Time. How much time do you have to prepare the music? If you have a several months to prepare a song and lots of rehearsal time for a rock band, less notation is going to be necessary.

How much time does your team practice each week? Do you even have a mid-week rehearsal? (If you don’t, quit reading this and call one. Now. You will get no where without one! And, no, Sunday morning does not count!)

If you do lots of music, you will need to choose between the following:

  • lots of easy music with simple charts
  • medium difficulty music with moderately complex charts
  • difficult music with complex charts
  • repeat the same tunes over and over and over so that you do not have to learn much new material.

If you have one shot to put something together in rehearsal, the chart needs to contain as much information as possible to assist the musician in preparation.

Ability. If your team is only learning to play their instruments and have no clue what it means to play together (You mean I have to listen to the other musicians?), it will not matter what you put in front of them. They are going to have their hands full starting and stopping together on Sunday, let alone providing interest throughout the song.

The team who is playing together well on standard worship repertoire (Tomlin, Brewster, Hillsong United) is ready to move to another level of notation and to reach another level of excellence in their musicianship.

Motivation. Eventually someone asks, “But why do I need to learn notation? Only the heart of worship matters, and when notated music is in front of me I can’t worship.” The kernel of truth here is that the heart of worship is what matters, but that is where the truth ends.

If your heart is all about worship, consider this. God calls each of us to give our very best to him as a sacrifice, something given not because it is easy but because he is worthy. If you have been at the same level musically for years, either you have reached the ceiling of your talent or you are staying comfortable.

If you have reached the ceiling of your talent, are you holding the team back from moving forward? If so, humbly admit it and decide if you should move on to allow the team to grow.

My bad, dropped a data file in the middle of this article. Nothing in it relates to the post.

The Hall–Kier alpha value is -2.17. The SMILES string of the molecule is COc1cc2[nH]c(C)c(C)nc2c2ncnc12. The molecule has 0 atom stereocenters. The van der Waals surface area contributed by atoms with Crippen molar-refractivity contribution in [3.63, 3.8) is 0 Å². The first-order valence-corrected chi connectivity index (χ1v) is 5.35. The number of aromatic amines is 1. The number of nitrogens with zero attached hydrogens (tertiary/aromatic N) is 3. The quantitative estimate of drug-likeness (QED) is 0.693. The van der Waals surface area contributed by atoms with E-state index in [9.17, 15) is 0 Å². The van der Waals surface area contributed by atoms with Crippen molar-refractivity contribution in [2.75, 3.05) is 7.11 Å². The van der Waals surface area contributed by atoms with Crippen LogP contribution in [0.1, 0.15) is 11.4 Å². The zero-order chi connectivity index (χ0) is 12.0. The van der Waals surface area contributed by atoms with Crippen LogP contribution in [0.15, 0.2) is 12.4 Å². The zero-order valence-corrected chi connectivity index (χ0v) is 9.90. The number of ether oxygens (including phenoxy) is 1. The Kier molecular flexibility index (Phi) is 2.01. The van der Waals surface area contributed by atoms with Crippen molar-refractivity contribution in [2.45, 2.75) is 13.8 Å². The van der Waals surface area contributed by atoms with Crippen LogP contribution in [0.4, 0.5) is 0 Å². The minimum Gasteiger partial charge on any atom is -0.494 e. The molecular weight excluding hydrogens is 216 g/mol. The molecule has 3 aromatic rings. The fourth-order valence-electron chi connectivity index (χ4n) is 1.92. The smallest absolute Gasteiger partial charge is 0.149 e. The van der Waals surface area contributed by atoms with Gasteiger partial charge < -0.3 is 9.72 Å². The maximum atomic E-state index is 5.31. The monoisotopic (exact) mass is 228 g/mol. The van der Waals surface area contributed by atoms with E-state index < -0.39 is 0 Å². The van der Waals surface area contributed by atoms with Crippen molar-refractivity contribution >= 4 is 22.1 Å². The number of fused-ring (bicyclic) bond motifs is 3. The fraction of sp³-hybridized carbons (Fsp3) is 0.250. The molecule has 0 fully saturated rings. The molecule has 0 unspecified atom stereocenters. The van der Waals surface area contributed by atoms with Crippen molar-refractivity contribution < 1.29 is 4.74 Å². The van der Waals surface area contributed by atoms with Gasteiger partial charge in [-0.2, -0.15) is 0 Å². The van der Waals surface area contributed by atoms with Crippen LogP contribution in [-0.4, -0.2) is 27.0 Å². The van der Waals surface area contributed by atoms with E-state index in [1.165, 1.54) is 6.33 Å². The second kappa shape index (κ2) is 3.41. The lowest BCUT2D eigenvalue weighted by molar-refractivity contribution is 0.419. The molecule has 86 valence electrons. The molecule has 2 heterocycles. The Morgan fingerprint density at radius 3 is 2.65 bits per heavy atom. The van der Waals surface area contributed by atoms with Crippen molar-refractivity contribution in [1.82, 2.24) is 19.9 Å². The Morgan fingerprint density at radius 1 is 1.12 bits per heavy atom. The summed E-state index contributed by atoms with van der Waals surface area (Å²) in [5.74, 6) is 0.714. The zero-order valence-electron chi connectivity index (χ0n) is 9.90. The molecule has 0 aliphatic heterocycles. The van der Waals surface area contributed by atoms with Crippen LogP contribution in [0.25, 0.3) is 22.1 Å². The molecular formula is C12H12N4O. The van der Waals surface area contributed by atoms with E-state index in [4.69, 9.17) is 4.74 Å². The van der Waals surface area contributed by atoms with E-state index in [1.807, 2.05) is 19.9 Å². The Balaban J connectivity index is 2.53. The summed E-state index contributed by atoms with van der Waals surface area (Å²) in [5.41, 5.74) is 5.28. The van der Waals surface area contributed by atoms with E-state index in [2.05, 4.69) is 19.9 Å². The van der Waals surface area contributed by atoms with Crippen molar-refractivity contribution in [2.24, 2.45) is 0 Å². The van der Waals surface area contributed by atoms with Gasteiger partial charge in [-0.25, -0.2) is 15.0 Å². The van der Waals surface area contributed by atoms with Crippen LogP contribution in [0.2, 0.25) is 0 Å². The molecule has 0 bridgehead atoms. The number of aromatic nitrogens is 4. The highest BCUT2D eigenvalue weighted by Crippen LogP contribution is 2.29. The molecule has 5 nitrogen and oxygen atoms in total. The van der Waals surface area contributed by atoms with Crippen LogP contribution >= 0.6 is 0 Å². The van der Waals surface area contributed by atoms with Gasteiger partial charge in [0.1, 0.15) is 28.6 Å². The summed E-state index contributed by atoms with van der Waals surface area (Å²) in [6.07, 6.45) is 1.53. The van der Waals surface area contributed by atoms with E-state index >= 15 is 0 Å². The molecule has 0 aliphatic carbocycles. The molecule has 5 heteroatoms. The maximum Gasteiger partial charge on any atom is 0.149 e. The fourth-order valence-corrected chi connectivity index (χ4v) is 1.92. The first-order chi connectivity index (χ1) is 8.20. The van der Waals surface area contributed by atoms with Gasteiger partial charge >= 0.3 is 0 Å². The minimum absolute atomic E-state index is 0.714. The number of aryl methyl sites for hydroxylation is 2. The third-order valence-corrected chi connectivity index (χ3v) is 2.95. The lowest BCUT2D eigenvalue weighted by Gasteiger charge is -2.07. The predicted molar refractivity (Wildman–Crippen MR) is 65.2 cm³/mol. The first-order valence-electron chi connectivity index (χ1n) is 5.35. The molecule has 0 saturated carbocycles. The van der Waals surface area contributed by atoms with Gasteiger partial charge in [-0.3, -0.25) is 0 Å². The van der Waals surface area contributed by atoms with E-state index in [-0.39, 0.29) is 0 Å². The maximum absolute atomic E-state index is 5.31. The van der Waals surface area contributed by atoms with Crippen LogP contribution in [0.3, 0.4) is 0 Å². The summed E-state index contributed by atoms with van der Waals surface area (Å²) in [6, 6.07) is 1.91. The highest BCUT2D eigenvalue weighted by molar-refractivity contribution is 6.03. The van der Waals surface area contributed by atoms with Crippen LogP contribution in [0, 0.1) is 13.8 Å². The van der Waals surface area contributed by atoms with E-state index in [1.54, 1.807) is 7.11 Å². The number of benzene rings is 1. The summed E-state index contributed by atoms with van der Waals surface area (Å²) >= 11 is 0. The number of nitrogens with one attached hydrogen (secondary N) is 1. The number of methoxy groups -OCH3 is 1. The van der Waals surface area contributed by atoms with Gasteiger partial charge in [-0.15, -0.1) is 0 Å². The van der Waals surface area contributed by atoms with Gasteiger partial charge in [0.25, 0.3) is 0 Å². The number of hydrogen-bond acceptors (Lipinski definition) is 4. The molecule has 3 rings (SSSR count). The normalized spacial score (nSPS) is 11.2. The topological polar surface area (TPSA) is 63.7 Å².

If you have not reached your ceiling, why are you not growing? This has everything to do with heart. Do not bury your talent. For the senior musician out there, God has no retirement plan. When your life purpose is finished he will take you home. Until then, keep growing.

Commitment. The final hurdle to taking growth steps in music can often be the musician’s level of commitment. Beware: challenging someone on their level of commitment is tantamount to asking them whether they have stepped out on their spouse. This is very personal, and you have to earn the right as a leader to speak about this. You also have to be modeling commitment. Otherwise, forget it.

Ultimately, a musician has to set aside extra time at home if he or she is to grow in their musicianship. If a musician says they want to grow but is unwilling to spend the extra time it takes, one of several things is at work. Either they truly are committed but their family life prevents them from spending more time, or they say they are committed but are change averse and refuse to put in the effort.

Vision. Ultimately, though, the decision comes down to you and the church’s vision. As a friend of mine used to say, does the church have a “minor leagues” or “all-stars” approach to arts? If they want all-stars, everyone on your team is going to have to step up or step down if you want to bring the church’s vision to fruition. If the church is about minor leagues and providing a place for everyone to serve and grow as long as they have a certain threshold of talent, then your approach is going to be completely different.

Conclusion. There is no silver bullet. Every situation is different, but I hope that you have a sense of the bigger picture when you are deciding what kind of notation to use. Don’t choose based on what is comfortable. Personally I will always lead my teams towards notated charts; I will talk about that later. I believe everyone can learn to read music, just like everyone can learn to read more than picture books (and once they do, they are usually glad they did!).